To upload a build to Apple servers you'll need to use a "generated password". To create one, go to https://appleid.apple.com and then in the "Security" section click on "Generated Password..."

The password you generate will look similar to the format abcd-efgh-ijkl-mnop

Unity Build & Player Settings

  • In the Build Settings, target platform should be set to Mac OS
  • In Player Settings, use default settings and set a unique Bundle Identifier

Entitlements file

This is an xml file used to give executable permissions to the app when code signing. In particular, all apps need to have "Hardened Runtime" entitlements. Here are the minimum entitlements needed for a Unity build :

<?xml version="1.0" encoding="UTF-8"?>
<!DOCTYPE plist PUBLIC "-//Apple//DTD PLIST 1.0//EN" "http://www.apple.com/DTDs/PropertyList-1.0.dtd">
<plist version="1.0">
    <dict>
	       <key>com.apple.security.cs.disable-library-validation</key>
	       <true/>
	       <key>com.apple.security.cs.disable-executable-page-protection</key>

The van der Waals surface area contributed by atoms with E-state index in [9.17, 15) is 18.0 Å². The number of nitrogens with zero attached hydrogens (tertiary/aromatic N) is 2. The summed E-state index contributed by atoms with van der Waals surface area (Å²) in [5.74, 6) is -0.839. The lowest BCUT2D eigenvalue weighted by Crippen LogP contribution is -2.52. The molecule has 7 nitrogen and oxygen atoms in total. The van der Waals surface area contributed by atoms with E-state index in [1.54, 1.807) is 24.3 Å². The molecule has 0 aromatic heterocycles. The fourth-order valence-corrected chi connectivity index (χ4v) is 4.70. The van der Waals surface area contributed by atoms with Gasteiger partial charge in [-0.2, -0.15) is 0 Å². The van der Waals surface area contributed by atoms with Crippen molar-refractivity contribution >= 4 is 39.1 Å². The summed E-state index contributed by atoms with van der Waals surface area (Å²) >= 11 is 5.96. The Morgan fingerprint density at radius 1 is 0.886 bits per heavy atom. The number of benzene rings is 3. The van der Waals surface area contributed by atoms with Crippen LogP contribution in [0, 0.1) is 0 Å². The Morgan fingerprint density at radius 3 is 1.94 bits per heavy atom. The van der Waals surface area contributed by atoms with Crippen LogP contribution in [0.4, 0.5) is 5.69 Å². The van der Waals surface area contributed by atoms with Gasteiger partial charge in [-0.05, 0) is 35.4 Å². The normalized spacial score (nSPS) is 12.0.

<true/>
    </dict>
</plist>

Save this file as "YourGame.entitlements". Additional entitlements can be found at https://developer.apple.com/documentation/bundleresources/entitlements

Notarization

The following steps use the Terminal command line and assume your build and entitlements file are in the same directory.

Change all file permissions in the app

For the code signing to work in a later step, we need to change permissions for files within the app directory.

chmod -R a+xr "YourGame.app"

Code sign the app

Next, in the command line, we need to use the codesign tool on the permission changed files by using your Developer ID Application certificate (literally the name of the certificate in double quotes).

codesign --deep --force --verify --verbose --timestamp --options runtime --entitlements "YourGame.entitlements" --sign "Developer ID Application : YourCompanyName (0123456789)" "YourApp.app"